Maria Fischer Millet says business is in her blood. Her father ran a PR agency for more than 25 years in his native Nicaragua before he moved to the United States. So it was only a matter of time before Millet would rise to prominence in the business world. “My parents moved us to the States so we could have a better education and career opportunities—and we have,” she says. Today, she is COO and managing partner of Miami-based 305 Communications, an event-planning business that employs roughly 20 contractors across the country and brings in annual revenue of nearly $500,000.
They wanted me to know I could have my own business, my own dream job, and a great salary.
Though born in Miami, Fischer Millet has taken the lessons of her immigrant parents to heart. When the communists came to Nicaragua, Fischer Millet’s parents were forced to flee. Her father “left his country on asylum with maybe $2,000 to start over,” she says. Watching her father’s success in business—and then the loss of it—became a driving factor in Fischer Millet’s professional pursuits. After studying public relations and marketing, she worked for various agencies and organizations before joining 305 Communications. “In the Latino culture, there’s the idealized version of a stay-at-home mom, but the American part of how I was raised was that my parents wanted me to be independent,” she says. “They wanted me to know I could have my own business, my own dream job, and a great salary.”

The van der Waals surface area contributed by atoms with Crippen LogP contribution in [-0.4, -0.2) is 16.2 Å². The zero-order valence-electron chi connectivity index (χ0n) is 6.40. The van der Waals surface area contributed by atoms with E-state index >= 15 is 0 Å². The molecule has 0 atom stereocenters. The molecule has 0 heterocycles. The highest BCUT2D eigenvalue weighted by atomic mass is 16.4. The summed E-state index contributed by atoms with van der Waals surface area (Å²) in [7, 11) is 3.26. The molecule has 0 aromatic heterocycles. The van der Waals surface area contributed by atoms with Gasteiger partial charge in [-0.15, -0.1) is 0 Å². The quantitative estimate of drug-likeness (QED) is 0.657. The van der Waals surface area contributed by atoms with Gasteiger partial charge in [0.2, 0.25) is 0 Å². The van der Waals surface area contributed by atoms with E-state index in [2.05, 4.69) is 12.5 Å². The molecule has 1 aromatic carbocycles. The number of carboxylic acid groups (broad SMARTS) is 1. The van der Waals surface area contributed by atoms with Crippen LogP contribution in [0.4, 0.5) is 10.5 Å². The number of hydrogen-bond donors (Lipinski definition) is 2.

Fischer Millet says her culturally diverse upbringing has helped her excel in the business world, especially since 305 Communications works primarily with Latino organizations. “Being bilingual and having an understanding of the culture and their needs, it helps us better serve our client base,” she says. Some of their most prominent clients include the Latino Coalition, which advocates for Latino businesses and consumers, and the Congressional Hispanic Caucus Institute, which works to educate and empower young Latinos.
Fischer Millet would like to see immigration reform that allows people to access opportunities like the ones she and her parents did. But she’d like the process to be easier and more mindful of keeping families together. “The reason I am where I’m at today is because my parents wanted to better our lifestyle and provide me with opportunity,” she says. “And today, the families that are coming here are doing so to better their lives and their children’s lives. They work crazy hours, they pay their taxes, they are not criminals. Let’s give them a chance, and make it easier for these families to get a green card, or even just apply for work status. We have to take advantage of hard-working people who want to live here, and we have to stop breaking up their families.”